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In the sentence:

I don't know very much.

What parts of speech do the words know very much play?

I is clearly the subject, and don’t is a verb/adverb contraction.

Is know an adverb to do?

Very seems like an adjective, but then what is much?

closed as off-topic by David, user240918, Davo, Edwin Ashworth, Scott Dec 29 '17 at 23:52

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  • I can't tell what you're asking here: what's a "role of speech"? Do you mean a part of speech or a grammatical role? – tchrist Dec 29 '17 at 17:44
  • I have changed my post to use 'part' consistantly. I was not aware that the word 'role' would be confusing, I definitely meant 'part of speech'. – Brian Dec 29 '17 at 18:05
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I don't know very much.

"I" is a pronoun functioning as 'subject'.

"don't" is a verb (auxiliary) functioning as 'predicator'.

"know" is a verb functioning as 'predicator'.

"very" is an adverb function as 'modifier'.

"much" is a determinative functioning as 'determiner-head'.

Note: function = grammatical role.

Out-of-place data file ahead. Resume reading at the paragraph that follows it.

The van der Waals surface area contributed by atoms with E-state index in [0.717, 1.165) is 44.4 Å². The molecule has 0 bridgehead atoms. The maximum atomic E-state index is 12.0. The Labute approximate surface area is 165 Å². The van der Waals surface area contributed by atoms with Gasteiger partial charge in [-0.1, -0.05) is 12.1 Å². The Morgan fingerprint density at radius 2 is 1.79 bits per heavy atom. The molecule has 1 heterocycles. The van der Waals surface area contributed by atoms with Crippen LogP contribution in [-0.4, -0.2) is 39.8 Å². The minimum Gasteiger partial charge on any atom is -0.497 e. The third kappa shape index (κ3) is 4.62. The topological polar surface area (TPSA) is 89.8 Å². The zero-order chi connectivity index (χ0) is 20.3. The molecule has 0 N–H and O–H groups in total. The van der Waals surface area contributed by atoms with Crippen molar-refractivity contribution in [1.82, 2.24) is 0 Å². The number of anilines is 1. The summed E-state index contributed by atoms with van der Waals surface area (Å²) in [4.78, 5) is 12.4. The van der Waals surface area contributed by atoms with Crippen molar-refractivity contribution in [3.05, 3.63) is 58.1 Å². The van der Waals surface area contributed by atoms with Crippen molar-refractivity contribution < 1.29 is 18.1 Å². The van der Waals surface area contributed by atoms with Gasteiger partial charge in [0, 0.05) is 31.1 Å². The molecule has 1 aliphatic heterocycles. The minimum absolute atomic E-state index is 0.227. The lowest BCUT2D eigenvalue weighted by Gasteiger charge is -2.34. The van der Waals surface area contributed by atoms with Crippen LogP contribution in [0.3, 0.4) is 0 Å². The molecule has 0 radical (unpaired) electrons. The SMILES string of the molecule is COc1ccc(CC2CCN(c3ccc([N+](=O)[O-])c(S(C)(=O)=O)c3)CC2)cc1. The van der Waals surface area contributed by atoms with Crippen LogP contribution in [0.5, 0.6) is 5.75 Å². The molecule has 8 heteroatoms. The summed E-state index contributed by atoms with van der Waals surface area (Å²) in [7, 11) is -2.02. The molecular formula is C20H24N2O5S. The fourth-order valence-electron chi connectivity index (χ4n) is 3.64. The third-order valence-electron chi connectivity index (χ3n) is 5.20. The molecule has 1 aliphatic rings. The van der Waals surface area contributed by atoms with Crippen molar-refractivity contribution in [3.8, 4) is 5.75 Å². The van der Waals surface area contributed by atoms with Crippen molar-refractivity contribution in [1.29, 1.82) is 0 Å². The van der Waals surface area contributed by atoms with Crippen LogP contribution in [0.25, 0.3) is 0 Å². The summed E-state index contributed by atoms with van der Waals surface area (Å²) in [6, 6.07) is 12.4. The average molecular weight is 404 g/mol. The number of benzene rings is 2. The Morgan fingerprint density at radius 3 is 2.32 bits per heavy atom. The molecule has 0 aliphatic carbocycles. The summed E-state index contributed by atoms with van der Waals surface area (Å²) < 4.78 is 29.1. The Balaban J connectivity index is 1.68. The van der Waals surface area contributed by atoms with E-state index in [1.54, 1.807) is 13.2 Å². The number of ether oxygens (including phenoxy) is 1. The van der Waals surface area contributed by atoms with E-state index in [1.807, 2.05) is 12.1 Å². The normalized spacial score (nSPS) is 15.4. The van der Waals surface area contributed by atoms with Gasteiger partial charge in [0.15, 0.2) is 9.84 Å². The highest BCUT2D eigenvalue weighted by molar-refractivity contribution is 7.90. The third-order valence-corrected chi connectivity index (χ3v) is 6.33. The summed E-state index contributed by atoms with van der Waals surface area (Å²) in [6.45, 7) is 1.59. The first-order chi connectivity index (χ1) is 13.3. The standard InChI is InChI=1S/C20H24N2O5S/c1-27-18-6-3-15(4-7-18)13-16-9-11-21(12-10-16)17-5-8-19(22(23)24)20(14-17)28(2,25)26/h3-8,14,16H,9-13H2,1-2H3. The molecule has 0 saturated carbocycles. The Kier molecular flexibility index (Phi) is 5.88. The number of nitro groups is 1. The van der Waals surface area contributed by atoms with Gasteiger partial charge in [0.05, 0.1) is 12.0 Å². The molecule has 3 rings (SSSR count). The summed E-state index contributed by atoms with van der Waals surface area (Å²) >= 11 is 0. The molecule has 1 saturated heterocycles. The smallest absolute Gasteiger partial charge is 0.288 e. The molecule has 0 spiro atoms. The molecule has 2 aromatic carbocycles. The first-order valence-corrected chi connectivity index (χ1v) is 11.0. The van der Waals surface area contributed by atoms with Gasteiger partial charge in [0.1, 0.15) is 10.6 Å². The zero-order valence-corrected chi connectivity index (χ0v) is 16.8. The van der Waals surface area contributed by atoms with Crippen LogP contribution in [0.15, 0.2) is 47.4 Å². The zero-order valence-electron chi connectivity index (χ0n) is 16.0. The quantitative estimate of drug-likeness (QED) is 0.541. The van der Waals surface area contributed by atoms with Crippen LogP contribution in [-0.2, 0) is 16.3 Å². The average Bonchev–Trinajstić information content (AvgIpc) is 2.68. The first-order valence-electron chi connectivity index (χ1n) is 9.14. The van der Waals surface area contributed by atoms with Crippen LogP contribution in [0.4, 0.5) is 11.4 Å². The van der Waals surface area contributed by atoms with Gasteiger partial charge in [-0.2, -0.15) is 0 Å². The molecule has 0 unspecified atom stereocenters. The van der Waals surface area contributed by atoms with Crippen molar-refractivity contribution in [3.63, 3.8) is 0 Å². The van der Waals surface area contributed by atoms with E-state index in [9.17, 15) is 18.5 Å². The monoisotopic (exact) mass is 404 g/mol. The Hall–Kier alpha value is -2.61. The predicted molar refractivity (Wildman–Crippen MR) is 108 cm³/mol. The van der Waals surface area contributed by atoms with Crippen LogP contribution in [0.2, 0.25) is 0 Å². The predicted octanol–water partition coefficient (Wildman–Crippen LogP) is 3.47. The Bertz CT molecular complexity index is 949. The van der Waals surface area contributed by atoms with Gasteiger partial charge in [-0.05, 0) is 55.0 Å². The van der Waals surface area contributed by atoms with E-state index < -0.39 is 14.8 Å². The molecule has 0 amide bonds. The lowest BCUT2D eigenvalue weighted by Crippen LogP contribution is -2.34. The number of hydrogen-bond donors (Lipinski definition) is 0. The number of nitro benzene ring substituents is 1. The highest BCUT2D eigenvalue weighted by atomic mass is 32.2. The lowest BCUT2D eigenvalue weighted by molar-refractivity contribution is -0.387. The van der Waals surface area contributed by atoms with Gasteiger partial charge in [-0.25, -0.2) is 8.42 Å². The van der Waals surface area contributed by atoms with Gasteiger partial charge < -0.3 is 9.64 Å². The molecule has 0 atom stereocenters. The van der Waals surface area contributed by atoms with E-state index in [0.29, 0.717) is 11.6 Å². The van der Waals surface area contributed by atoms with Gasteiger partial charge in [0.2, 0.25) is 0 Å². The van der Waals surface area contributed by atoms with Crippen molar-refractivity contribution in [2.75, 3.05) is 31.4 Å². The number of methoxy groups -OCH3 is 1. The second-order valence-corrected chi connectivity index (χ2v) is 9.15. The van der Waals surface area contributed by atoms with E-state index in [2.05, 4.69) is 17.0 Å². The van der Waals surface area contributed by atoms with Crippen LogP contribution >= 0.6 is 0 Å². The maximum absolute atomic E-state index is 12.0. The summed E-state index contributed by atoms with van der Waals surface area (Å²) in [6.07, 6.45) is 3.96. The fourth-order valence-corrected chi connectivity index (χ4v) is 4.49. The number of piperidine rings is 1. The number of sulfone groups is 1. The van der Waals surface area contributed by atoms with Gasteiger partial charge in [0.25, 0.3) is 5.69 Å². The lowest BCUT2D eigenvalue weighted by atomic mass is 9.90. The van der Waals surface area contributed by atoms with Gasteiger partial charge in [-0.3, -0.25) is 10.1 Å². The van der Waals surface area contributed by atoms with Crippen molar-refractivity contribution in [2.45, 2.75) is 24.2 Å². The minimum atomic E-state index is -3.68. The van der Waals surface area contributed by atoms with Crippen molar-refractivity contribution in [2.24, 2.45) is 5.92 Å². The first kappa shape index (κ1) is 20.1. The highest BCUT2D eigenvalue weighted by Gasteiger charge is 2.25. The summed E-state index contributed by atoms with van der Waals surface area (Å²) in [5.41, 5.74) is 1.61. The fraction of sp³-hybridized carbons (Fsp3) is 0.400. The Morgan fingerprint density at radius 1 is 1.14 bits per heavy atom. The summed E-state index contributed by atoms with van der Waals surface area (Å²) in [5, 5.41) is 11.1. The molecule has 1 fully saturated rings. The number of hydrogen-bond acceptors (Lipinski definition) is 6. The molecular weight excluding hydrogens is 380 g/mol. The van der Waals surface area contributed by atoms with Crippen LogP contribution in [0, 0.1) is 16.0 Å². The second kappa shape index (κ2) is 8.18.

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I is the subject, don’t know is the verb, and very much is the direct object. The verb and direct object together make up the predicate.

  1. I is the first-person-singular personal pronoun in the subject case.

  2. Don’t is negated auxiliary verb, the first part of a multiword verb phrase. It is not marked as a third-person-singular because the subject is in the first person.

  3. Know is the bare infinitive verb, the second part of a multiword verb phrase.

  4. Very is here best considered an intensifier, not a general-purpose adverb: notice how it cannot modify verbs. Some analyses treat it as an adjective (the very idea!) or an adverb, but I prefer intensifier.

  5. Much can in general be an adverb (much better), a determinative / determiner (much trouble), or a pronoun (didn’t each much) especially when used with negated verbs as a sort of negative polarity item (NPI). The last seems to fit best here.

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